US Drones over Russia?

greenmartian2017

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Hello everyone...

I don't know if this remains sensitive in the views of some of this website's readership, but I would like to know if there are any articles or books published currently that might speak to US drones and other aircraft flying over Russian territory during the Cold War (post 1960). I am aware of the D-21 mishap over Siberia and its subsequent belly-flopping in either Kazakhstan or Turkmenistan (Flateric's postings are always informative), but I mean US Drone overlflights that were purposeful.

I am aware of the stratospheric camera balloon flights that must have took place with sufficient regularlity that the Geofizika aircraft was supposed to have been developed to shoot those down.

I am also aware of the book "Incident at Sakhalin" a couple of years back in the 1990s that made the claim that there were several intrusions of that island's airspace by US drones in the days and hours leading up to the Korean Air Lines passenger airliner being off course, and its subsequent unfortunate ending. It additionally claimed that Soviet forces shot down also a manned reconnaissance aircraft in this time frame as well.

I am also aware of the hints that there was some UK special forces activity around the Plesetsk missile launching area during the 1960s, and this was discussed in the book entitled "Spycatcher" in precis format.

Furthermore, there was an article published in Ramparts magazine in 1972 (I believe that is the date) in which the interviewee (who was subsequently to be revealed to be former NSA employee Perry Fellwock, who worked at Karamursel in Turkey) that there was a B-52 (reconnaissance related?) crash during the mid-1960s that happened in the Caucases.


All commentaries/reactions welcomed.

Thanks in advance.
 

r16

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as far as I know a B-47 and a C-130 are the only USAF aircraft downed over Russian territory in flights originated in or supported from Turkey .
 
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that D-21 which ended up in soviet hands , was I think being used to spy on China.
 

weirc

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Have you tried the following web site?
www.spyflight.co.uk
 

flateric

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Not quite a drone, but Regulus II missile that glided to the ocean surface after test launch, was reportedly recovered by Soviet sub before what left of the missile, sank.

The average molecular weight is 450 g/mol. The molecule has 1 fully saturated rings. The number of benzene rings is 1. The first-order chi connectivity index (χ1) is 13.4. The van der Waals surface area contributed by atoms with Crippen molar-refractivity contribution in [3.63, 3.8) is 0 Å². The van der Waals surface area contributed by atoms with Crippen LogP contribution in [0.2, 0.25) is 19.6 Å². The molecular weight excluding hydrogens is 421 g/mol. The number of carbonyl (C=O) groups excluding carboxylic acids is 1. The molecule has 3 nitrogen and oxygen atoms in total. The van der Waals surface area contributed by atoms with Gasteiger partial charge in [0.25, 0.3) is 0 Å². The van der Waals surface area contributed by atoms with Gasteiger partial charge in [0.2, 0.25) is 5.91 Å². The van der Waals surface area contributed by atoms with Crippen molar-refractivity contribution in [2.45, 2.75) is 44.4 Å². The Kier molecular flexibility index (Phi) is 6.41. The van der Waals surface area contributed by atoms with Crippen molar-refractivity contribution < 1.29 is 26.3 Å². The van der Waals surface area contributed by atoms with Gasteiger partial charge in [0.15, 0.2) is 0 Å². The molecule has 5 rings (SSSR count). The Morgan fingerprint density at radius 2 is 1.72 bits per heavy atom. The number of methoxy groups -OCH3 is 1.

Archibald

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"incident at sakhalin"

"Incident at Sakhalin"

This is a piece of junk - Brun pretend the KAL-007 was shot down because an air battle raged around it ::) ::)
Mais bien sur...
 

flateric

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avatar said:
that D-21 which ended up in soviet hands , was I think being used to spy on China.

Correct.

Regarding main question, so far I've seen no mention of any US drones USSR overflights at this side.
 

greenmartian2017

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Thanks to all so far for their commentaries/reactions/additions.

All is appreciated.

I can add some more detail, I think.

As for Perry Fellwock, the actual article was entitled "US Electronic Espionage: A Memoir" where the non de plume for Fellwock was "Winslow Peck." Issued in 1972.

Here is a URL link to the article on-line (I actually got a photocopy of the original a number of years back, which had some photos and diagrams with it):

http://jya.com/nsa-elint.htm

Here is some of the relevant commentary by Fellwock:

"......

Q. You said that we overfly Soviet territory?

A. Routinely as a matter of fact -- over the Black Sea, down to the Baltic. Our Strategic Air Force flies the planes, and we support them. By that I mean that we watch them penetrate the Soviet airspace and then analyze the Soviet reaction -- how everything from their air defense and tactical air force to the KGB reacts. It used to be that SAC flew B-52s. As a matter of fact one of them crashed in the Trans-Caucasus area in 1968 and all the Americans on board were lost.

Q. Was it shot down?

A. That was never clear, but I don't believe so. The Soviets know what the missions of the SAC planes are. A lot of times they scramble up in their jets and fly wing-to-wing with our planes. I've seen pictures of that. Their pilots even communicate with ours. We've copied that.

Q. Do we still use U-2s for reconnaissance?

A. No, and SAC doesn't fly the B-52s anymore either. Now the plane they use is the SR-71. It has unbelievable speed and it can climb high enough to reach the edge of outer space. The first time I came across the SR-71 was when I was reading a report of Chinese reaction to its penetration of their airspace. The report said their air defense tracking had located the SR-71 flying at a fairly constant pattern at a fairly reasonable altitude. They scrambled MIG-21s on it, and when they approached it, the radar pattern indicated that the SR-71 had just accelerated with incredible speed and rose to such a height that the MIG-21s just flew around looking at each other. Their air-to-ground communications indicated that the plane just disappeared in front of their eyes.

...."

Burn's book still causes consternation and responses across the spectrum. Part of the materials that Burn uses in "Incident at Sakhalin" are from Soviet sources.

There was a book published in english back in the late 1990s about Soviet aircraft developments in the UK (had a black cover, with some Soviet photos of aircraft running down the one side of it), and in there was the first hints about regular overflights by balloons, and the development of the Geofizika aircraft in its original carnation to get to their altitude to shoot them down.